Friedland, Roger and Mohr, John, "The Cultural Turn in American Sociology." Friedland, Roger and Mohr, John. Matters of Culture: Cultural Sociology in Practice. New York. Cambridge University Press. 2004.

Postmodernist philosophy, in fact, forms a kind of anti-ontology or anti-social theory, in which both the idea of a holistic theory and the idea that this could have a rational relationship to some social totality are rejected.

Mazzoldi, Anna, "Lecture 7: The postmodernist challenge." Tools for Change. Retrieved on June 6, 2009.

Modern Capitalism began the 21st Century seemingly victorious as the dominant social and economic organizing principle in the world. Rampant re- and de-regulation accompanied a wholesale attack on social, economic and political gains of the prior century under the guise of increasing competitiveness and the need to respond to the forces of globalization. The end of the cold war, the decline of the former Soviet Union, and the increasing foothold of capitalism in China all point to an unchallenged reorientation of the global political economy to reflect this ascendence of capitalist social relations. The peer-reviewed Studies in Critical Social Science book series, through the publication of original manuscripts and edited volumes, offers insights into the current reality by exploring the content and consequence of power relationships under capitalism, by considering the spaces of opposition and resistance to these changes, and by articulating capitalism with other systems of power and domination - for example race, gender, culture - that have been defining our new age.

Studies in Critical Social Sciences. Book Series from Brill (Description on Website). Edited by David Fasenfest, Wayne State University.

Cultural Marxism is a form of Marxism that adds an analysis of the role of the media, art, theatre, film and other cultural institutions in a society. As a form of political analysis, cultural marxism gained strength in the 1920s, and was the model used by a group of intellectuals in Germany known as the Frankfurt School; and later by another group of intellectuals at the Centre for Contemporary Cultural Studies in Birmingham, UK. The fields of Cultural Studies and Critical theory are rooted in (and remain influenced by) cultural Marxism.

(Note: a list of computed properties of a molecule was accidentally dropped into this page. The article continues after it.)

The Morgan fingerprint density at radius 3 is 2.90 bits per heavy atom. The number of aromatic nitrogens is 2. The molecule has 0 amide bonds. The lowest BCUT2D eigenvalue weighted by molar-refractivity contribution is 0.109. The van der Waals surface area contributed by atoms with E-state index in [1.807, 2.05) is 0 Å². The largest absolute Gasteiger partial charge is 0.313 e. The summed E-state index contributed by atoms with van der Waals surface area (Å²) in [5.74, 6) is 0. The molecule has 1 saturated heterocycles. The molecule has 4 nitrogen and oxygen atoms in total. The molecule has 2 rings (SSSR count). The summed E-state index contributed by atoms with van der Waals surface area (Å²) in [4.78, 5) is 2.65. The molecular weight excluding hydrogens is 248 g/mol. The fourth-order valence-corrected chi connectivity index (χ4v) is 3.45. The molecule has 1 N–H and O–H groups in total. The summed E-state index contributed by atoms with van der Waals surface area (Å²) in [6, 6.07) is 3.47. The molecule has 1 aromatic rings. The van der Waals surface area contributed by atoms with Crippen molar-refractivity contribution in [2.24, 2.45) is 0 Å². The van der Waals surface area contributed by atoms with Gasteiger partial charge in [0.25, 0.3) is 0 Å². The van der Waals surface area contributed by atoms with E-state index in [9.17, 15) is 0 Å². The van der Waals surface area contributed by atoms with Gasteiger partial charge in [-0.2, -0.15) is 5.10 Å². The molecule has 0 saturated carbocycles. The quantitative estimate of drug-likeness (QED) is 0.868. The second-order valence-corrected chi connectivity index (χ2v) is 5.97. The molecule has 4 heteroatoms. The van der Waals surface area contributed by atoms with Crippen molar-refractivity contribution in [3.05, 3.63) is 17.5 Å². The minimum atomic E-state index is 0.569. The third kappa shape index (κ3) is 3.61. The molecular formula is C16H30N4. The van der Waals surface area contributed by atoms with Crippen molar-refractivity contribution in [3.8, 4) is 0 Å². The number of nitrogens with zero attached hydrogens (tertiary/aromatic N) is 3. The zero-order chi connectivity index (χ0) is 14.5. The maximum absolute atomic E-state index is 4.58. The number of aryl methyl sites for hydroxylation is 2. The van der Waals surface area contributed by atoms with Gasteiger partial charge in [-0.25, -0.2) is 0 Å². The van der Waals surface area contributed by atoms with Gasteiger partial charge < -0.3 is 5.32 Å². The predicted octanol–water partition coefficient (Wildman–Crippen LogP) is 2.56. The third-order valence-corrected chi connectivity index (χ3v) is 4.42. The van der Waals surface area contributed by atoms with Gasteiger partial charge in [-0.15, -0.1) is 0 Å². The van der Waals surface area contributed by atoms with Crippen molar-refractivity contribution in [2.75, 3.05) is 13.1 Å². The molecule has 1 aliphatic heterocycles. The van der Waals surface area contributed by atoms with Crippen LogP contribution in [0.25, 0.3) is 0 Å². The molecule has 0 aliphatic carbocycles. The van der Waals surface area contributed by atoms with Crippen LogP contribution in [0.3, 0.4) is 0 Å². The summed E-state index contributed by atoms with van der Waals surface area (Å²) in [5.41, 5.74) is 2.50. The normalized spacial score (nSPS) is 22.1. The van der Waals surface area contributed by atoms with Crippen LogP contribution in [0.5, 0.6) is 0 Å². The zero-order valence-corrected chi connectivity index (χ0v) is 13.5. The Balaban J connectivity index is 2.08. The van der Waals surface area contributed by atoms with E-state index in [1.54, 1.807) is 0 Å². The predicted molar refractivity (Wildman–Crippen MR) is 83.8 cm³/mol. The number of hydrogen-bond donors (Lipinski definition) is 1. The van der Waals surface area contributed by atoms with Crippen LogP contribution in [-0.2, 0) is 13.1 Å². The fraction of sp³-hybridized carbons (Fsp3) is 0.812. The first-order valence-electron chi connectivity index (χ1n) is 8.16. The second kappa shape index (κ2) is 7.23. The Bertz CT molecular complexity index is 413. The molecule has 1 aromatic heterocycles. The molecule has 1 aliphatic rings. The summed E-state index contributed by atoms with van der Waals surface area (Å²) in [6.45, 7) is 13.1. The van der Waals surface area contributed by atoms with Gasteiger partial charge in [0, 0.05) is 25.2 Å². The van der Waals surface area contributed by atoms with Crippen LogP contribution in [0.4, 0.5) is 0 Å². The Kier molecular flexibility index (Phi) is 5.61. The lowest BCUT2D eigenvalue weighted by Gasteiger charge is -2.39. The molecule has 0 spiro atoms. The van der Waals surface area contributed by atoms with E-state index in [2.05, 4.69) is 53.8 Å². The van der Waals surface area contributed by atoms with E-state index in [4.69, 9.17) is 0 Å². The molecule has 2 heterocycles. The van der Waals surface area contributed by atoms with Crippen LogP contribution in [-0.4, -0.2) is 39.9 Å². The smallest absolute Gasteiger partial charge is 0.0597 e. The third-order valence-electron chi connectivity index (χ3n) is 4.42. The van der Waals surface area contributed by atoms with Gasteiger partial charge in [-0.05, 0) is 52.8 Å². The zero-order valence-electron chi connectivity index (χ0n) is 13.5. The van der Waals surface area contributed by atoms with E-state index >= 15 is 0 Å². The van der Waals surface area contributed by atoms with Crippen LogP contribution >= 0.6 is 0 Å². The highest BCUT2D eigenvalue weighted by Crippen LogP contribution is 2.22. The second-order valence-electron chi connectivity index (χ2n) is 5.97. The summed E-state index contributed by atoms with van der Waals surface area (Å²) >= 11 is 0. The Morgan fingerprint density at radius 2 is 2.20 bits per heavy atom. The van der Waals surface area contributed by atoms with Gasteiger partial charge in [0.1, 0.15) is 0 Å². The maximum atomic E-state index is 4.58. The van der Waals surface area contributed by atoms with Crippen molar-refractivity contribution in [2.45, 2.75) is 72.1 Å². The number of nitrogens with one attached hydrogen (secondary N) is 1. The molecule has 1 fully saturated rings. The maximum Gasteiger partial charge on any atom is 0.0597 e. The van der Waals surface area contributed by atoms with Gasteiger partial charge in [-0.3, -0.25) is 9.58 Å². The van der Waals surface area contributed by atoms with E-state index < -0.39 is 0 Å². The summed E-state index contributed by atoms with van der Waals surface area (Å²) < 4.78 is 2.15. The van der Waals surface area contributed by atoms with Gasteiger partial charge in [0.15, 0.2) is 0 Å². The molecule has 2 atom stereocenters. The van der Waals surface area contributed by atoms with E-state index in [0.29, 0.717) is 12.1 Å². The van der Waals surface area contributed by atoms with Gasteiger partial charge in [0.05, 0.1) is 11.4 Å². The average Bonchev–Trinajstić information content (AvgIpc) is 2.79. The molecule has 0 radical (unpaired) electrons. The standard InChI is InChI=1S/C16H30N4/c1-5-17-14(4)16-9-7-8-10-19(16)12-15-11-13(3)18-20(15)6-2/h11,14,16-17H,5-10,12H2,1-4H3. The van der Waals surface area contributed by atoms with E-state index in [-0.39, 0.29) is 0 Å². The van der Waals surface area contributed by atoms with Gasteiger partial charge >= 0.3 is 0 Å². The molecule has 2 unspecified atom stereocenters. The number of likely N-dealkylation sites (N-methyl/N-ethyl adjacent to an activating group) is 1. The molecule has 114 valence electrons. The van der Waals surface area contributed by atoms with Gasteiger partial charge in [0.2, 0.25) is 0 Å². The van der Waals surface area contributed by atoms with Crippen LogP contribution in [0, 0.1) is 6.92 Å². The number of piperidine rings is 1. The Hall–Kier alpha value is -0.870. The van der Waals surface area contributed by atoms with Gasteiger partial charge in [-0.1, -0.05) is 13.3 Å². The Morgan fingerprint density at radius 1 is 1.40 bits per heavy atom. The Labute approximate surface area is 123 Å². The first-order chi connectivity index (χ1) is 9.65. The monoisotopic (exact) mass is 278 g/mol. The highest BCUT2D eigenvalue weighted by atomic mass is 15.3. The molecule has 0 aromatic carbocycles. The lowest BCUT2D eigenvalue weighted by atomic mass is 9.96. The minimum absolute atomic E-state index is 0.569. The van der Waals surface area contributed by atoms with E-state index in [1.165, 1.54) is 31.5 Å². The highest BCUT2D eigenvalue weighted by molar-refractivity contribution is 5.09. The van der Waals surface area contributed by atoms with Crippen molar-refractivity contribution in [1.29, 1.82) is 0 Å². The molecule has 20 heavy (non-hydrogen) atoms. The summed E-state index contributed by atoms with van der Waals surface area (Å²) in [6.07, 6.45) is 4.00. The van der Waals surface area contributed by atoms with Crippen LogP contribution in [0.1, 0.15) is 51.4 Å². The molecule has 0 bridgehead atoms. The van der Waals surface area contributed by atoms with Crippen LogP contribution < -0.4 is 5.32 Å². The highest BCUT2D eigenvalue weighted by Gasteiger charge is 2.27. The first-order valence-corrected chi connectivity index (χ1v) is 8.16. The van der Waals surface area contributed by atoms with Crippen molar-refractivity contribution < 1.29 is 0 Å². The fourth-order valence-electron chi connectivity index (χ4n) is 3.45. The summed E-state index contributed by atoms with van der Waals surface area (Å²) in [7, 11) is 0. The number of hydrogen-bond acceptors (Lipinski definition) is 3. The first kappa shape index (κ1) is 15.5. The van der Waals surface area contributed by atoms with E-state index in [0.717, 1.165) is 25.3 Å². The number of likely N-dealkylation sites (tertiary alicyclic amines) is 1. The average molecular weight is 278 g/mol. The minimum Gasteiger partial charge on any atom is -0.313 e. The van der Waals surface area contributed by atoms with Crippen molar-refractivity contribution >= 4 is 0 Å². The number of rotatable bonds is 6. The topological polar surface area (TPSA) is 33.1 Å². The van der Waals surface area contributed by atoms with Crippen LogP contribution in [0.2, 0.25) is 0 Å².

... The Frankfurt School is the school of thought associated with the members and allies of the Institute for Social Research of the University of Frankfurt, including Theodor W. Adorno, Max Horkheimer, Ernst Bloch, Walter Benjamin, Wilhelm Reich, Erich Fromm and Herbert Marcuse. In the 1930s the Institute for Social Research was forced out of Germany by the rise of the Nazi Party and moved to New York. After 1945 a number of these surviving Marxists returned to both West and East Germany. Then Institute thus allowed for the hibernation of cultural Marxism throughout the early years of the Cold War.[citation needed] In West Germany in the late 1950s and early 1960s, a revived interest in Marxism produced a new generation of Marxists engaging with the cultural transformations taking place in Fordist capitalism, such as the philosopher Wolfgang Fritz Haug.

According to UCLA professor and critical theorist Douglas Kellner, "Many 20th century Marxian theorists ranging from Georg Lukacs, Antonio Gramsci, Ernst Bloch, Walter Benjamin, and T.W. Adorno to Fredric Jameson and Terry Eagleton employed the Marxian theory to analyze cultural forms in relation to their production, their imbrications with society and history, and their impact and influences on audiences and social life." ...

Since the early 1990s, paleoconservatives such as Patrick Buchanan and William S. Lind have argued that "cultural marxism" is a dominant strain in the American left, and associate with it a philosophy to 'destroy Western civilization.' Much of the critique is based on Buchanan's assertion that the Frankfurt School commandeered the American mass media, and used this cartel to infect the minds of Americans.

"Cultural Marxism." Wikipedia. Retrieved on June 11, 2009.

What is postmodernism? Postmodernism is defined as a set of quite different social science theories. Some are highly affirmative, looking at positive aspects of complexity, progress, and technologization of life and work. Others are more skeptical looking at the dark side of claims of progress since 16th century Enlightenment, and the impact of technology, such as in biotechology, and cyberization. There are quite radical positions by Baudrillard (claiming all is simulacra), and Lyotard (claiming incredulity to all modern narratives of science, progress, etc). Less radical are postmodern approaches that combine with Critical Theory (Frankfurt School, before Habermas). Critical postmodernism contends some modern narratives, such as ethics, is worth retaining, while managerialism (manager's monologic perspective), for example, needs to be balanced with labor and environmental perspectives....